Chief Constable of Police Scotland not vicariously liable for psychiatric harm to ex-undercover officer



Lord Carloway
Lord Carloway

The Inner House of the Court of Session has granted decree of absolvitor to the Chief Constable of Police Scotland for the actions of a police officer towards a member of the public.

The original case was brought to the Outer House by a Mrs K, who was found by the Lord Ordinary to be entitled to reparations from the Chief Constable on account of police officers falling to be regarded as employees for the purposes of vicarious liability.

The appeal was heard by the Lord President, Lord Carloway, sitting with Lord Brodie and Lord Glennie. All three judges gave opinions.

Known psychiatric problems

The case for the respondent, a former undercover police officer of the then-Grampian Police Force, was based on the conduct of officers in the former Strathclyde and Grampian Police Forces, and vicarious liability in relation to the conduct of Chief Superintendent Stephen Whitelock. In particular, she averred that a colleague of hers, DSG, had become “difficult, hostile, and aggressive”, and that on attempting to report this to her line manager, he began to harass and abuse her on a regular basis along with another superintendent.

The respondent had discovered that DSG, who had retired from the police when she made the complaints, had been doing things, including criminal acts, which could have compromised undercover operations. Following making the complaint, she was permanently relocated to witness protection, a decision for which C Supt Whitelock was responsible, after which she took sick leave and never returned to the police. The reclaimer’s predecessors, including C Supt Whitelock, had been aware of previous psychiatric problems the respondent had suffered from the 1990s and 2000s as well as the strain placed on undercover police officers.

The Lord Ordinary found that liability for the acts and omissions founded upon by the respondent had been transferred from the Chief Constable’s predecessor in terms of the Police and Fire Reform (Scotland) Act 2012, and that there was a duty on the reclaimer to “afford the pursuer fair treatment in carrying out an investigation into her conduct and performance”. If psychiatric harm was reasonably foreseeable as a result of a breach of that duty, which he determined it was in this case, the defender would be liable in damages for that harm.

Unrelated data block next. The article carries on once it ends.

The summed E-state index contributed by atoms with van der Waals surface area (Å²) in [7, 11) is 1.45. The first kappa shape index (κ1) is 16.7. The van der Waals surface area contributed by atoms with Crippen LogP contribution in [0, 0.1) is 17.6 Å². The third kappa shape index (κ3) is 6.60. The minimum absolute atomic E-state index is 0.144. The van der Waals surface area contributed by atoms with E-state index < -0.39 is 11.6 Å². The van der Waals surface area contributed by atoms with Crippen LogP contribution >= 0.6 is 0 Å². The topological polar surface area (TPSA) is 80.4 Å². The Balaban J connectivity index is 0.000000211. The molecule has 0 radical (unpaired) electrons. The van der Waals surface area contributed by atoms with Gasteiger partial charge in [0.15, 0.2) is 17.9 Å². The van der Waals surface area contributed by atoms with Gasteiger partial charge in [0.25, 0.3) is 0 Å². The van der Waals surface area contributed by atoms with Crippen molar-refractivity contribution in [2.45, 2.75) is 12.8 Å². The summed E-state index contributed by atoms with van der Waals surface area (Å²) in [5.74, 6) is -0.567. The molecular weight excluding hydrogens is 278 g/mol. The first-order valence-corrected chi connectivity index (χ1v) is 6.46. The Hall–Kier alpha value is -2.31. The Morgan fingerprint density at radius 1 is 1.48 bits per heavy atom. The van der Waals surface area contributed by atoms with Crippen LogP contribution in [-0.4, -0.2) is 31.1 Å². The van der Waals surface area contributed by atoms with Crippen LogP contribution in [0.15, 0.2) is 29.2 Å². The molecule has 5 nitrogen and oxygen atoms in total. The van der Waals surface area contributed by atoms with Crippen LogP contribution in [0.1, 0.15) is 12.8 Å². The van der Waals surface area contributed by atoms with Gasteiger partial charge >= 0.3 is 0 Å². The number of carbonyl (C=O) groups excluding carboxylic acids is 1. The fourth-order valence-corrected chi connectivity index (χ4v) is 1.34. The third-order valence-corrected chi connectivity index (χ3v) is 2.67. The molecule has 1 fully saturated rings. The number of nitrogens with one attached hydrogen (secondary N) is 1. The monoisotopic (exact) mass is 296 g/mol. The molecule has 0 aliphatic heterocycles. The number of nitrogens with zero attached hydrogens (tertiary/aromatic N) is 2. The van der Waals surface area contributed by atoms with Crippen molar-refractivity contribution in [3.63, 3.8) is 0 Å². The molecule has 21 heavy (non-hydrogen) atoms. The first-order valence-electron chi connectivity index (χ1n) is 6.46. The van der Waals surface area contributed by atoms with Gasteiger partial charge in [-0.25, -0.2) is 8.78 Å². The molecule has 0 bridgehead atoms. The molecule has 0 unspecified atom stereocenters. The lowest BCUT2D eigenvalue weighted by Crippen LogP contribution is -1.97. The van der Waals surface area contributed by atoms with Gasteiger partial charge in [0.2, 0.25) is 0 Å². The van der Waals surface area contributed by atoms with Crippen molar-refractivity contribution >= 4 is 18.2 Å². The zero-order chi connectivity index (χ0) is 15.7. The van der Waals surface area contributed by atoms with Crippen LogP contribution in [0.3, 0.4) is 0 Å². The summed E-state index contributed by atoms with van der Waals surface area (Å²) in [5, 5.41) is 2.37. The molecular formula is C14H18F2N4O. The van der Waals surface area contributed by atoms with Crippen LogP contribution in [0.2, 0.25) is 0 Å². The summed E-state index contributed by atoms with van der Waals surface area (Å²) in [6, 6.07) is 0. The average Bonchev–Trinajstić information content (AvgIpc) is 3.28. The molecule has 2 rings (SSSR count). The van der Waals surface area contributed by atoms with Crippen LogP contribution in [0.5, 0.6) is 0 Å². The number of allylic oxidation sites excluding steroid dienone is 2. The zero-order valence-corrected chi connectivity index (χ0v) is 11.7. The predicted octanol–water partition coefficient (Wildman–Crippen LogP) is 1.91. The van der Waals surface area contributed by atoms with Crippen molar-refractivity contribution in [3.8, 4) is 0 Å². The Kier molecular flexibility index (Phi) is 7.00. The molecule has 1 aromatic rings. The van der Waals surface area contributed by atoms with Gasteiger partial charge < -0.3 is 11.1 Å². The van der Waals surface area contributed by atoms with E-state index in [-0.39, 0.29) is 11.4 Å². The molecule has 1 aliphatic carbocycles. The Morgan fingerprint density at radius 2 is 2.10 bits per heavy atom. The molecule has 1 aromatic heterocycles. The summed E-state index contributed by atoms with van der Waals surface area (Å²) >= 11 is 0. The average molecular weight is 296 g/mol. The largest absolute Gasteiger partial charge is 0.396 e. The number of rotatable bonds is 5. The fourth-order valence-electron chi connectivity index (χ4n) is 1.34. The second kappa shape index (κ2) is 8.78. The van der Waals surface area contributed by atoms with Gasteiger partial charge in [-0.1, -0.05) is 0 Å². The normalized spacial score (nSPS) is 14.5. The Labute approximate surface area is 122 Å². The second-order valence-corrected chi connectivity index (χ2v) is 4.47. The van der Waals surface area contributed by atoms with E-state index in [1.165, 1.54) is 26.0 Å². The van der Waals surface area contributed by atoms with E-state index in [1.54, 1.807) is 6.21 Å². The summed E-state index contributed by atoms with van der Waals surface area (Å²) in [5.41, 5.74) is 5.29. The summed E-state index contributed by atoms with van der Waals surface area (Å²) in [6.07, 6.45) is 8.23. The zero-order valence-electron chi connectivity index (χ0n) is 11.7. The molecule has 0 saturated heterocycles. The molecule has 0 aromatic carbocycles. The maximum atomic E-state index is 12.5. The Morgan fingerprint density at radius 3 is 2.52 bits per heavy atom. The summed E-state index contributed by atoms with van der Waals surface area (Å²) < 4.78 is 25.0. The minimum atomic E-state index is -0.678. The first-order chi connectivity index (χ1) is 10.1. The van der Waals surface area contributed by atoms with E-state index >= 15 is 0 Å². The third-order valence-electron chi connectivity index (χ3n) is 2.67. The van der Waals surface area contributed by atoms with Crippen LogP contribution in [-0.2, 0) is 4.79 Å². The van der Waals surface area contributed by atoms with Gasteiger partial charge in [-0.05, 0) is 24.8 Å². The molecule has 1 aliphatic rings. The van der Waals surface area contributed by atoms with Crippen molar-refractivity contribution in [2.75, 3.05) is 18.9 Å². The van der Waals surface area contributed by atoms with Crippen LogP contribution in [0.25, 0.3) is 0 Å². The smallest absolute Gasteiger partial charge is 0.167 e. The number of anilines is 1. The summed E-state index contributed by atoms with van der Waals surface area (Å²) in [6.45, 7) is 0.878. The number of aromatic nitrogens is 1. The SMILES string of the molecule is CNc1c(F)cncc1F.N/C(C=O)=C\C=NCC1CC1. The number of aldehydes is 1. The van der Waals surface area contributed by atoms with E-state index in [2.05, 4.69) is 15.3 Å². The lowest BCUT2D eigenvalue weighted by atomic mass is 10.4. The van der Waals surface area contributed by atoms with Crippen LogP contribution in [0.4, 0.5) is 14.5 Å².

The principal issues of the appeal were whether the Lord Ordinary’s interpretation of the law of quasi-delictual liability was correct, and whether on the facts found the Lord Ordinary was entitled to the conclusion which he reached. The reclaimer submitted that he had erred in finding liability in the absence of finding that any particular officer, including C Supt Whitelock, had been negligent.

It was also submitted that the Lord Ordinary had erred in holding that the law of delict recognised a stand-alone duty of “fair treatment”. It was only in exceptional cases that the conduct of an employer would be so “devastating” that psychiatric illness would be foreseeable in a person of ordinary robustness, and this was not such a case. There was no evidence that the pursuer’s psychiatric history had been known to the employing forces at the time.

Legitimately held concerns

In his opinion, with which Lord Brodie and Lord Glennie concurred in large part, Lord Carloway addressed the requirements for vicarious liability, saying: “[I]f the liability founded upon is vicarious, it is necessary to identify the individual or individuals who are said to have been negligent. The Lord Ordinary did not do so. Rather he attributed liability directly to the SCDEA, or perhaps the wider police forces (Grampian and/or Strathclyde), as a whole. Such liability is eschewed by the pursuer in favour of a case, which nowhere appears on record, against C Supt Whitelock.”